They get written up in the trade press and the mainstream media. They have grown far more complex: one film will now have multiple trailers, each specifically geared towards the youth audience or whomever the marketing men believe needs most persuading to help to turn the "product" - as most films are viewed by their makers these days - into a box-office hit.
Trailers have turned into a bizarre attraction all of their own, with the announcement of a hotly anticipated movie becoming an event every bit as momentous as the premiere. Previews of the new Star Wars movie, The Phantom Menace, had cinema-goers paying full price for tickets only to walk out before the main feature. Glimpses of a near-naked Tom Cruise and Nicole Kidman in Stanley Kubrick's final opus, Eyes Wide Shut, created much more excitement than the first reviews of the film itself.
All that trailers really lack, in fact, in these days of endless entertainment industry self-congratulation, is their own celebrity awards ceremony. And that gap is about to be filled, courtesy of an organisation called Golden Trailers, which is gearing up for its all-star inaugural gong show in New York next month.
"Trailers are where film-making and advertising meet. We realised there was nothing out there to acknowledge them, and decided it was time to give them some recognition," said Evelyn Brady, a former advertising executive turned film producer who launched Golden Trailers with her writer-director sister Monica and friend Esther Bell. "Everyone is always talking about trailers, whether they are good, bad, indifferent, give away the plot, or whatever. They are part of our commonplace chitchat."
The concept clearly struck a nerve, because in next to no time the trio managed to assemble a distinguished panel of judges, from Neil Jordan's regular producer Stephen Woolley, to an enthused Quentin Tarantino, whose own staff repeatedly told Ms Brady they didn't think he would have time for it. Hollywood may be overloaded with annual awards ceremonies - at least 200, according to a tally kept by the industry bible Variety - but Golden Trailers promises to be a little different thanks to the verve and humour of the organisers. Award categories include the Golden Fleece, for the trailer most likely to deceive audiences, and the Dark and Stormy Night Award, for the most cliche-ridden.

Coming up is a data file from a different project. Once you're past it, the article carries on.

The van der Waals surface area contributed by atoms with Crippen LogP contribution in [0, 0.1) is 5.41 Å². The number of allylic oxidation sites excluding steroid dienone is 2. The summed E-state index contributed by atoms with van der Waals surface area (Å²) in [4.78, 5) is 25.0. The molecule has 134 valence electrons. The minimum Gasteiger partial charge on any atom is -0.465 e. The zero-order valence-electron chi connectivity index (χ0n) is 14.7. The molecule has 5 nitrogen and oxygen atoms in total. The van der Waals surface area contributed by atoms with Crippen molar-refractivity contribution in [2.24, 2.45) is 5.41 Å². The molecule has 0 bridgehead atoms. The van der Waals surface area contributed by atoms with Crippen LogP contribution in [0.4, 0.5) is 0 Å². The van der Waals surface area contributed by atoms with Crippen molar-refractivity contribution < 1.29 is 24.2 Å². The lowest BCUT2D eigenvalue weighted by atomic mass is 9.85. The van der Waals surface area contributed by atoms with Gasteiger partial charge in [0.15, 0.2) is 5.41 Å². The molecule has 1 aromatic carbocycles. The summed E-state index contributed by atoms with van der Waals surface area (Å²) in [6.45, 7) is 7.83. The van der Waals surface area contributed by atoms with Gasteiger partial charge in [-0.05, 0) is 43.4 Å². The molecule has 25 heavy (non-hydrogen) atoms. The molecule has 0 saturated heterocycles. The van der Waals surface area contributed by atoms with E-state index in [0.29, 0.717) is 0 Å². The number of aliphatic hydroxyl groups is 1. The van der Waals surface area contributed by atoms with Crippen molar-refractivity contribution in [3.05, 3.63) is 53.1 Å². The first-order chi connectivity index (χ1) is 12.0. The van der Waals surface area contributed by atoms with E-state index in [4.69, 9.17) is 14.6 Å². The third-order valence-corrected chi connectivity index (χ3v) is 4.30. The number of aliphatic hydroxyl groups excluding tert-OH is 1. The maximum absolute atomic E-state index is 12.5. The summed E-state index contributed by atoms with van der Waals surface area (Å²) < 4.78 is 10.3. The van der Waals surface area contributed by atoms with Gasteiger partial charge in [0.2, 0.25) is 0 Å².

Curiously, the awards come at a time when trailers for mainstream films are being lambasted for their unprecedented sloppiness and lack of imagination. In too many cases, the trailer is not an incitement so much as a complete giveaway. Sometimes this is because the film itself is so unimaginative it has only two minutes worth of remotely memorable material to draw on. Sometimes, though, the marketing people have simply ridden roughshod over the film-makers' wishes, preferring brashness to any pretence at subtlety in their quest for the largest possible opening weekend audience.
Much of the suspense in the recent urban terrorism drama Arlington Road hangs on the audience's uncertainty about Tim Robbins's character. The producers, director and actors remained enigmatic on this point in their promotional interviews, only to see the game given away in the US trailer. Marketing won over artistic good sense, and the film's poor box-office takings may have been a direct consequence of that.
Evelyn Brady hopes the Golden Trailers will reinvigorate the artistry of trailers and bring them back to the standards of the Fifties and Sixties - an era when the knack was all in the tease, not the revelation. "We absolutely hope we can improve standards, and embarrass those who waste our time with bad trailers," she said. Any particular dogs she has in mind? The delightfully tactful Ms Brady is too polite to say.
The Golden Trailer awards take place in New York on 21 September.